Harriet Klausner
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2 of 2 people found the following review helpful
5.0 out of 5 stars An excellent book with a strong female heroine., December 13, 2001
As usual, Asaro delivers an excellent and intelligent novel. I enjoyed the pace of this book, the writing style and the storyline. The books starts off with a nice little mystery and has interesting tidbits of science fact. It is refreshing to read a book which assumes its audience is curious and intelligent. There was plenty of action and drama augmented by fine character development. Spherical Harmonic is a bit lighter on the romance than the other books but there is some that is reassuring. More emphasis was placed on dealing with the loss and destruction created by the Radiance War. I think the series needed a book exactly like this one. It was interesting to see her several storylines and characters together. My only caveat is that this is not the book to start if you wish to enjoy the others because it is a bit of a spoiler. Now, if only there is another book with Tina and Althor in it!
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1 of 1 people found the following review helpful
5.0 out of 5 stars Deep, September 9, 2007
By 
Stephen Daddona (Rocklin, California) - See all my reviews
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This review is from: Spherical Harmonic (The Saga of the Skolian Empire) (Mass Market Paperback)
Catherine Asaro's intellect is way beyond mine. I recommend reading her essay at the back of the book before you read the novel. The novel will make more sense if you do that. The Skolian Empire novels are all inter-related and I recommend buying all of them and reading them in the order of publication. I read several of them over a span of about three weeks and it was really cool to see the same event in one book from one character's viewpoint and then see the same event in another book from another character's viewpoint. She intertwines her novels in a very entertaining way. Her characters are real and she mixes erotic scenes, space battles, and suspense in a way that makes her books very difficult to put down.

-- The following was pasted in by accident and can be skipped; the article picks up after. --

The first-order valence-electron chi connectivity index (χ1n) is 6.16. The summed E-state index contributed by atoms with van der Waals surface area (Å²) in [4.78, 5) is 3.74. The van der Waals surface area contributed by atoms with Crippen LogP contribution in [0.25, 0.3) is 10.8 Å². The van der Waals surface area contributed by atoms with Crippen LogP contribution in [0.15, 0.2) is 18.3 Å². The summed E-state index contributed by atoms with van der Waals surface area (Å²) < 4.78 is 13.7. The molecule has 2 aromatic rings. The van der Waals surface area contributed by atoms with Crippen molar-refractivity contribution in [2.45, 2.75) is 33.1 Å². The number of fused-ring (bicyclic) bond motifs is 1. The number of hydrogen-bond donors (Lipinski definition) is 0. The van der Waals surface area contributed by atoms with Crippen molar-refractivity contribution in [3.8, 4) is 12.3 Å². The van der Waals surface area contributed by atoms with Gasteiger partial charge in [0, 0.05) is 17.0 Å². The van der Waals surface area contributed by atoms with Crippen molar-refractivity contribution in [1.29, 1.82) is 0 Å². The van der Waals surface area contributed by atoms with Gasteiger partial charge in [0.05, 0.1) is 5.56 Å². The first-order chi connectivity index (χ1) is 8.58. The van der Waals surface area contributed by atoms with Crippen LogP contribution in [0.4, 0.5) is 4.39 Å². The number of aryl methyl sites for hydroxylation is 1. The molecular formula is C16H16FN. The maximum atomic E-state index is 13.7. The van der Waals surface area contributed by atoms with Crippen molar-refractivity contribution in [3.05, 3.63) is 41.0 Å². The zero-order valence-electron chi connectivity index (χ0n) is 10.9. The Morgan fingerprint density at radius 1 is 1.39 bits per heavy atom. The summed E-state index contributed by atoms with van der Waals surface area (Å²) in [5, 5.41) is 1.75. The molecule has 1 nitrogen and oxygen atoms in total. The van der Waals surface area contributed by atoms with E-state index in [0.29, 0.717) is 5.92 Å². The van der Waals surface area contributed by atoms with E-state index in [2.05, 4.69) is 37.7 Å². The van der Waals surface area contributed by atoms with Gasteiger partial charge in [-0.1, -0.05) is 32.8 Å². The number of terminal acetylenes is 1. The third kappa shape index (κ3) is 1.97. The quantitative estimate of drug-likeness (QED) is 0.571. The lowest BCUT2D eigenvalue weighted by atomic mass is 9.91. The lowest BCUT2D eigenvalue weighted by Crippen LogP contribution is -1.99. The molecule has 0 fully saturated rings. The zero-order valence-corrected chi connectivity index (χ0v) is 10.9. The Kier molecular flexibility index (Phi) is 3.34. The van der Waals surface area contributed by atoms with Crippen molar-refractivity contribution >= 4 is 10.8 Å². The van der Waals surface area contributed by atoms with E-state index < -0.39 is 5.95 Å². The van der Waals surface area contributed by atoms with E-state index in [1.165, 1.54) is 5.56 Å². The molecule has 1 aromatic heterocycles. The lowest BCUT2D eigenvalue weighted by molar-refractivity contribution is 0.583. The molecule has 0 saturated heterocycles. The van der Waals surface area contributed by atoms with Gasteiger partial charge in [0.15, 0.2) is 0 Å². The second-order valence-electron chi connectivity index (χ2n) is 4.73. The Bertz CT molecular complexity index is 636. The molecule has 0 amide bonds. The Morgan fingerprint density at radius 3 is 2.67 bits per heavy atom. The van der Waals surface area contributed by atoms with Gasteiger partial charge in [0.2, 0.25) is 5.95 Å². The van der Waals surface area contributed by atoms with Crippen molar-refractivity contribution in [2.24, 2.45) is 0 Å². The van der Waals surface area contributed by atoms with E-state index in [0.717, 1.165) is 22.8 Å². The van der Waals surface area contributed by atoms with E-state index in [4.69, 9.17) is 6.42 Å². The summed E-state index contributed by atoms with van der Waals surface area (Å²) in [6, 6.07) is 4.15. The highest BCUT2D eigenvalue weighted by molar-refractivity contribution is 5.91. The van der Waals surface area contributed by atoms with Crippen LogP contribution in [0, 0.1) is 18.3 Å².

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1 of 1 people found the following review helpful
5.0 out of 5 stars Great read, but don't start here, February 20, 2008
This review is from: Spherical Harmonic (The Saga of the Skolian Empire) (Mass Market Paperback)
I've been a fan since meeting Asaro at a BayCon in 1997 and purchasing her first two books. Since then, I've followed her Empire as it became increasingly complex and rich. Spherical Harmonic will be confusing as an introduction. Unlike Primary Inversion, The Last Hawk and The Quantum Rose; Spherical Harmonic doesn't stand alone. It brings great detail and development to the Ruby Pharaoh, but without the background of three or four of the earlier books, figuring out what is happening, much less why, is tough.

So, buy it, Primary Inversion and Catch The Lightning. You'll be back for more.
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3 of 4 people found the following review helpful
5.0 out of 5 stars Asaro is the new Andre Norton, February 7, 2002
By 
L. Coltharp (Somewhere in TX USA) - See all my reviews
SPHERICAL HARMONIC is the 7 th novel in the Saga of the Skolian Empire and it lived up to and exceeded my expectations. Dehyianna Selei, the Ruby Pharaoh, tells the story in the first person. SPHERICAL HARMONIC is the direct sequel to THE RADIANT SEAS. It tells the story of a family and civilization rebuilding itself after a war that nearly cost them everything.
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Spherical Harmonic (The Saga of the Skolian Empire)
Spherical Harmonic (The Saga of the Skolian Empire) by Catherine Asaro (Mass Market Paperback - August 19, 2002)